Effect of endometrial thickness on pregnancy outcome in intrauterine insemination: a retrospective study Abstract

Bernice Man-Yan YU, Kwok-Yin LEUNG
Department of Obstetrics and Gynaecology, Queen Elizabeth Hospital, Hong Kong
 
 

Background: Intrauterine insemination (IUI) is a management option for infertility. We aimed to investigate the association between endometrial thickness (ET) and pregnancy outcome after IUI, and to identify factors affecting outcome in a Hong Kong population.
Methods: Medical records of women who underwent IUI at the infertility clinic of Queen Elizabeth Hospital from January 2013 to June 2019 were reviewed. Only the first cycle was included in the analysis to avoid overrepresentation of patients who failed treatment. Patients with or without clinical pregnancy were compared, as were patients with or without ongoing pregnancy. The predictive power of ET for pregnancy in IUI was assessed using the area under the receiver operating characteristic curve. Proportions of clinical pregnancy and ongoing pregnancy were calculated for 3 different subgroups of ET (<7 mm, 7-10 mm, and >10 mm).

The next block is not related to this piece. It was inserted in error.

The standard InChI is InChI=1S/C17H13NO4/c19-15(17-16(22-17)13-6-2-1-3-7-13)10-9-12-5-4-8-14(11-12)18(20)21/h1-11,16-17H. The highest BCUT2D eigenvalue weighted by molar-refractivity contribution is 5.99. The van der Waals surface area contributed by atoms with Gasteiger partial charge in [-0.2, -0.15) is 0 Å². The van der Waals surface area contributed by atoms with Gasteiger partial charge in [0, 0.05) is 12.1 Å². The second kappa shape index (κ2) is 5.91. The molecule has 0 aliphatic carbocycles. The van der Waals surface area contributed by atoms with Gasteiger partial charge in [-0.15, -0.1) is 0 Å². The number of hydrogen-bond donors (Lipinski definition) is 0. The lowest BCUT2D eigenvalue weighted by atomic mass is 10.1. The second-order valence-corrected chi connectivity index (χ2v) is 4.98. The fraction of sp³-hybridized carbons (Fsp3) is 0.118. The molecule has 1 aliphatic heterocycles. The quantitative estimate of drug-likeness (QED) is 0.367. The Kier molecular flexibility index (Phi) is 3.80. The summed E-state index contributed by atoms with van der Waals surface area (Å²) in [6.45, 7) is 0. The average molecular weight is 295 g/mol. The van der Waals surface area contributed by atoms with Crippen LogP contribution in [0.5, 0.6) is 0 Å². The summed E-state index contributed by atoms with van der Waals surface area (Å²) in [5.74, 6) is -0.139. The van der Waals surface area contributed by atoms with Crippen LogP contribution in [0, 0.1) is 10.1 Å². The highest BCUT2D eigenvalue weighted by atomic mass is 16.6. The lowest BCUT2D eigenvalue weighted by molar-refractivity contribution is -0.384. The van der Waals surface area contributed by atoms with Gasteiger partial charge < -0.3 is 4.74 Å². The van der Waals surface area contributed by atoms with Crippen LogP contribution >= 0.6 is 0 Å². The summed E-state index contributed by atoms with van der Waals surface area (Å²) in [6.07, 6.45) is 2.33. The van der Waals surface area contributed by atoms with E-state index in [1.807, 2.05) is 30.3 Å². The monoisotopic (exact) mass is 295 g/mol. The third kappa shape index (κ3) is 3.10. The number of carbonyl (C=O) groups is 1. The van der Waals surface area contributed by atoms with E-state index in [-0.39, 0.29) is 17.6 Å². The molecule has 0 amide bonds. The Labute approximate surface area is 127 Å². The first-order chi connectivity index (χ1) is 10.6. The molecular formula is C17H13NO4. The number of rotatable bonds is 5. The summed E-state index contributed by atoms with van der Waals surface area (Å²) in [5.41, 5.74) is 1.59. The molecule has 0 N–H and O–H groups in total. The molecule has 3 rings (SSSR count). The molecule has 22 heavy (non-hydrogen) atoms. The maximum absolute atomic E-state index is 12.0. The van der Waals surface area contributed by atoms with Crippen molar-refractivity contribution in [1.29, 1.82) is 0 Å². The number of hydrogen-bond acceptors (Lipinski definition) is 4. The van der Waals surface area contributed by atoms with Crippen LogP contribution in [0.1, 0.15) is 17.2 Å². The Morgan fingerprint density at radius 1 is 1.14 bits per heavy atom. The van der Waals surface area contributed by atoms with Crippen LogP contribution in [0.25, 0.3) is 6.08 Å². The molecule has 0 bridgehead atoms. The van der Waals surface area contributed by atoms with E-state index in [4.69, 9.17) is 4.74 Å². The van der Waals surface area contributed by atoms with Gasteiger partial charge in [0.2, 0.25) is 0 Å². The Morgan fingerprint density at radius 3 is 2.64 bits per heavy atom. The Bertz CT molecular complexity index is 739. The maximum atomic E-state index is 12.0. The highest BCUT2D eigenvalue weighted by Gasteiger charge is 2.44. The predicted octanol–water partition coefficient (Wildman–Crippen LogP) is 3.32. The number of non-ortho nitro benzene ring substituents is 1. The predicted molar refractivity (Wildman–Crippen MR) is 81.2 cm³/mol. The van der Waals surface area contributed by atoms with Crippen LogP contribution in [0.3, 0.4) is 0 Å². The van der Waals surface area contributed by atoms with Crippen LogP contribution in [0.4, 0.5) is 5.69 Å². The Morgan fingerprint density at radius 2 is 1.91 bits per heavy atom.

Results: Of 337 IUI cycles, the clinical pregnancy rate was 12.7% (n=43); the ongoing pregnancy rate was 10.6% (n=36); and the multiple pregnancy rate was 1.4% (n=5). Shorter duration of infertility was associated with clinical pregnancy (2.67 years vs 3.51 years, p=0.003) and ongoing pregnancy (2.64 years vs 3.50 years, p=0.001). ET was not predictive of clinical pregnancy or ongoing pregnancy, with the area under the receiver operating characteristics curve being 0.473 and 0.509, respectively. Highest clinical and ongoing pregnancy rates occurred in those with ET of >10 mm. In patients with ET of ≷10 mm, all patients with clinical pregnancy successfully carried on to ongoing pregnancy.
Conclusion: ET is not predictive of IUI success. Longer duration of infertility adversely affects IUI outcome.
 
Hong Kong J Gynaecol Obstet Midwifery 2020; 20(2):92–7
 
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